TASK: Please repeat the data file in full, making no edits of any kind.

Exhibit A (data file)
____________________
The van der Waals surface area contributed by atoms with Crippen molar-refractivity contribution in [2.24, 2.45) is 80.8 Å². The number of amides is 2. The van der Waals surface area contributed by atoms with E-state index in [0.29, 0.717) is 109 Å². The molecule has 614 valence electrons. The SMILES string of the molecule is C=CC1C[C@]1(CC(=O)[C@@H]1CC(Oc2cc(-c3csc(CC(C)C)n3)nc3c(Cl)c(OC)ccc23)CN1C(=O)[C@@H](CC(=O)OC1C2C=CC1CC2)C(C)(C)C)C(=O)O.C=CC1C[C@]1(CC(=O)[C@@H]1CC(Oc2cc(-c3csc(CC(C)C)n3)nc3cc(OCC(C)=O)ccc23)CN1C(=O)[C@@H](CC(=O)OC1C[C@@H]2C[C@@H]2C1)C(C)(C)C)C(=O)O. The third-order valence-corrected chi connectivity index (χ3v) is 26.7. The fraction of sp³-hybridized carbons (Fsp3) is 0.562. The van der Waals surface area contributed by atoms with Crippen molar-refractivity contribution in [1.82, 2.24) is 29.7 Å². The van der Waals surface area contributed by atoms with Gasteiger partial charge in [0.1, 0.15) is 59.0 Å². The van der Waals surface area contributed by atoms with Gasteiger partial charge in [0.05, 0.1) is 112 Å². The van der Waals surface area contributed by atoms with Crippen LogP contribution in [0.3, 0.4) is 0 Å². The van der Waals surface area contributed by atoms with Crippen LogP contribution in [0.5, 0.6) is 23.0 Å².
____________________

The van der Waals surface area contributed by atoms with Crippen molar-refractivity contribution in [2.24, 2.45) is 80.8 Å². The number of amides is 2. The van der Waals surface area contributed by atoms with E-state index in [0.29, 0.717) is 109 Å². The molecule has 614 valence electrons. The SMILES string of the molecule is C=CC1C[C@]1(CC(=O)[C@@H]1CC(Oc2cc(-c3csc(CC(C)C)n3)nc3c(Cl)c(OC)ccc23)CN1C(=O)[C@@H](CC(=O)OC1C2C=CC1CC2)C(C)(C)C)C(=O)O.C=CC1C[C@]1(CC(=O)[C@@H]1CC(Oc2cc(-c3csc(CC(C)C)n3)nc3cc(OCC(C)=O)ccc23)CN1C(=O)[C@@H](CC(=O)OC1C[C@@H]2C[C@@H]2C1)C(C)(C)C)C(=O)O. The third-order valence-corrected chi connectivity index (χ3v) is 26.7. The fraction of sp³-hybridized carbons (Fsp3) is 0.562. The van der Waals surface area contributed by atoms with Crippen molar-refractivity contribution in [1.82, 2.24) is 29.7 Å². The van der Waals surface area contributed by atoms with Gasteiger partial charge in [0.1, 0.15) is 59.0 Å². The van der Waals surface area contributed by atoms with Gasteiger partial charge in [0.05, 0.1) is 112 Å². The van der Waals surface area contributed by atoms with Crippen LogP contribution in [0.3, 0.4) is 0 Å². The van der Waals surface area contributed by atoms with Crippen LogP contribution in [0.5, 0.6) is 23.0 Å².